Grow your CSS skills. Land your dream job.

Last updated on:

Remove an Element

For whatever reason, an element can't destroy itself in JavaScript. jQuery has a method for this, which is nice because this is how we think:


But there is no direct equivalent in JavaScript. Instead you'll need to select the parent element and use removeChild.

So if you have:

<div class="module">
  <div class="remove-me">...</div>

You'll need to do:

var thingToRemove = document.querySelectorAll(".remove-me")[0];


Or if you had a reference to an element and wanted to empty out all the elements inside it, but keep it:

mydiv = document.getElementById('empty-me');
while (mydiv.firstChild) {


  1. Andy Hoffman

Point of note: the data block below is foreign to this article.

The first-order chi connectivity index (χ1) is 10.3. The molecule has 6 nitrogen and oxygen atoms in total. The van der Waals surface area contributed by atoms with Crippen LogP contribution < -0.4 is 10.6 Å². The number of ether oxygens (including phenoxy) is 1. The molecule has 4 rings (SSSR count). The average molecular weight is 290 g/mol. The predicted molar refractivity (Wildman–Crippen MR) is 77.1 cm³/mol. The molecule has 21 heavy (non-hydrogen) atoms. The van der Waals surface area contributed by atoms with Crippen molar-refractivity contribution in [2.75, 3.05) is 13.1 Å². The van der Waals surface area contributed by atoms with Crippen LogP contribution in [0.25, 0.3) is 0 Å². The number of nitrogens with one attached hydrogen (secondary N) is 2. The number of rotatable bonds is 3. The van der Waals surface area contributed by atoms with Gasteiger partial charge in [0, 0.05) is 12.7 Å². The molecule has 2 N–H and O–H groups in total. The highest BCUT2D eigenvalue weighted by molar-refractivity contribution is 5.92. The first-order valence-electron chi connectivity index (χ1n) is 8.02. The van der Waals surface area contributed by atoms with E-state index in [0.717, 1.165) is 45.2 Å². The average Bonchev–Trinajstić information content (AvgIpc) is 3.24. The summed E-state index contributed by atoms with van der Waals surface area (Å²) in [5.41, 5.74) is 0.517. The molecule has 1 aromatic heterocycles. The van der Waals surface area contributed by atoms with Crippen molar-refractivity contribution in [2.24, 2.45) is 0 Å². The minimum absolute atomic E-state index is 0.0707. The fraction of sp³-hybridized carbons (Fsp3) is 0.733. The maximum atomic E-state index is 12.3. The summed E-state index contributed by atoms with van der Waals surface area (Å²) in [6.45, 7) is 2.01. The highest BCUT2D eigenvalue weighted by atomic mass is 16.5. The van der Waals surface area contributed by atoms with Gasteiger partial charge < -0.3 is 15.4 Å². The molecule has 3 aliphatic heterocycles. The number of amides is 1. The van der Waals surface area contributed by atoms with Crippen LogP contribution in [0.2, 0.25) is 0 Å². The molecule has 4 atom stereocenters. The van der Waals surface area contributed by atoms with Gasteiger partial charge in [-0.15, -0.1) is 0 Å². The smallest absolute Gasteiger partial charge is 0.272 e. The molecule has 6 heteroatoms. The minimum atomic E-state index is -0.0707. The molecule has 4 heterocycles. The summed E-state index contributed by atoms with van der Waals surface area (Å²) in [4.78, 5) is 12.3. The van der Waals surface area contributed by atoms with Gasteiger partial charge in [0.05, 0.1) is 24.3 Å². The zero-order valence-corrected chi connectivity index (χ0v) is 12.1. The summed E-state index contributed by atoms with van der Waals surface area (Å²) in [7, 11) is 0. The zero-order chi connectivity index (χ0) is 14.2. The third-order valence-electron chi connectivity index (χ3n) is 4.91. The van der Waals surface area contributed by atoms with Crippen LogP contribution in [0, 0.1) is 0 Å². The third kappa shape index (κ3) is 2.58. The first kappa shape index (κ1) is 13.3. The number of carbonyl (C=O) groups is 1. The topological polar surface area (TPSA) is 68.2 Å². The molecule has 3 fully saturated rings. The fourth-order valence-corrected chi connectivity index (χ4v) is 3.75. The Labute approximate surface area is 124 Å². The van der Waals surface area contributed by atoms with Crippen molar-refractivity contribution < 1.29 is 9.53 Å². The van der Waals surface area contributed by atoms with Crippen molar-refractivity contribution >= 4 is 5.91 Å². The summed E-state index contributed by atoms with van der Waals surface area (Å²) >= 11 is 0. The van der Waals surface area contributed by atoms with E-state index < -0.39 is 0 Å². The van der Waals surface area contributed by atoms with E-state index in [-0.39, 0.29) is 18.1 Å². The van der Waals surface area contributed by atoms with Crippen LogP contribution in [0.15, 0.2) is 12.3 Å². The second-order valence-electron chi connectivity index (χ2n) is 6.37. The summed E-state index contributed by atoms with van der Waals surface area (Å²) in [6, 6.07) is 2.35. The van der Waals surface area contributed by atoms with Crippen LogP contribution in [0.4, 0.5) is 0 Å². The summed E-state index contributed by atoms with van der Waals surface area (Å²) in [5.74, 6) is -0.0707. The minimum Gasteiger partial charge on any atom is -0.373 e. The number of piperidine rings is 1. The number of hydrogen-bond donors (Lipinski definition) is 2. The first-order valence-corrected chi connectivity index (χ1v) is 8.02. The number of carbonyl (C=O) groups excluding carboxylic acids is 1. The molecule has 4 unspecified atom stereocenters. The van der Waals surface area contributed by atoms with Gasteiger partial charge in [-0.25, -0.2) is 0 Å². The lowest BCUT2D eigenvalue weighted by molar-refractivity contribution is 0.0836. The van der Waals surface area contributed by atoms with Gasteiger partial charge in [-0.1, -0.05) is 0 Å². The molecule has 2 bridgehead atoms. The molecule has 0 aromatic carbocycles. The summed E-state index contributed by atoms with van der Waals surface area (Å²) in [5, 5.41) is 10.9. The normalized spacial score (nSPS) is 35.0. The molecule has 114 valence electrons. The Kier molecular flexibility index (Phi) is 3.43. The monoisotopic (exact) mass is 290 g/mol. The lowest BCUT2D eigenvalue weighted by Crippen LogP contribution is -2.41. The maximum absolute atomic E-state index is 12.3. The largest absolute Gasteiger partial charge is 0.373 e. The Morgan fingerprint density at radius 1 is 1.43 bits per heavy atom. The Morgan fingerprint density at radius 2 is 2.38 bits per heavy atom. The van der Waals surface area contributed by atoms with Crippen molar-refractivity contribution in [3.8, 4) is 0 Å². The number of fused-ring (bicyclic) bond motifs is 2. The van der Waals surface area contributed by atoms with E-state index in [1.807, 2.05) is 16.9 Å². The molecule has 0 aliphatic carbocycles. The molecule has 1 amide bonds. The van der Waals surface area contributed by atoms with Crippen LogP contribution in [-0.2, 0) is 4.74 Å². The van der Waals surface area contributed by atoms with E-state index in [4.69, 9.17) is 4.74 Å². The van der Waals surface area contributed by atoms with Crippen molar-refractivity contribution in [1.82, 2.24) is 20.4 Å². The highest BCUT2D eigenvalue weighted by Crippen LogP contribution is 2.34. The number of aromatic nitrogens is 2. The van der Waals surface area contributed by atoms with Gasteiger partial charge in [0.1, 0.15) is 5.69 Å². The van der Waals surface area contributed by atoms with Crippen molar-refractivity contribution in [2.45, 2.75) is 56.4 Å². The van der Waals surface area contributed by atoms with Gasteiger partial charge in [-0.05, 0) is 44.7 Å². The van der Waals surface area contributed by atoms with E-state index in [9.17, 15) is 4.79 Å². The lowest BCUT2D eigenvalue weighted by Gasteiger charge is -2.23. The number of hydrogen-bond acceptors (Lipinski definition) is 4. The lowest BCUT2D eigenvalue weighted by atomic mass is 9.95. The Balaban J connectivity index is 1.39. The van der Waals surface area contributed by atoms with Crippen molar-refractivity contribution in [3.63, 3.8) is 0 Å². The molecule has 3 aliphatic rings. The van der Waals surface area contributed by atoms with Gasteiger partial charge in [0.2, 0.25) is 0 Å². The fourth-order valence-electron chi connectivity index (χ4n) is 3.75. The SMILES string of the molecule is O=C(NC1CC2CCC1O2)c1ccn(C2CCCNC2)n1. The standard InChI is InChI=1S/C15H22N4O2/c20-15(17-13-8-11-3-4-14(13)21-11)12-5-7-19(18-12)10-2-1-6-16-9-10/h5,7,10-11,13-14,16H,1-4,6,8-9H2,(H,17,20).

Permalink to comment#

    How about using a facade pattern for this task?

    function myWrapper(element) {
      this.element = element;
    myWrapper.prototype.remove = function() {
    var some_el = new myWrapper(
  2. ffffdessscn
    Permalink to comment#

    Nice but to difficult for most html, css and jquery people.

    • Nah you’ll be OK.

      Think of it like this:

      // jQuery: thingToRemove = $(".remove-me");
      var thingToRemove = document.querySelectorAll(".remove-me")[0];
      // jQuery: thingToRemove.remove();

Leave a Comment

Posting Code

  • Use Markdown, and it will escape the code for you, like `<div class="cool">`.
  • Use triple-backticks for blocks of code.
      <h1>multi-line block of code</h1>
      <span>be cool yo.</span>
  • Otherwise, escape your code, like <code>&lt;div class="cool"&gt;</code>. Markdown is just easier though.

Current ye@r *

*May or may not contain any actual "CSS" or "Tricks".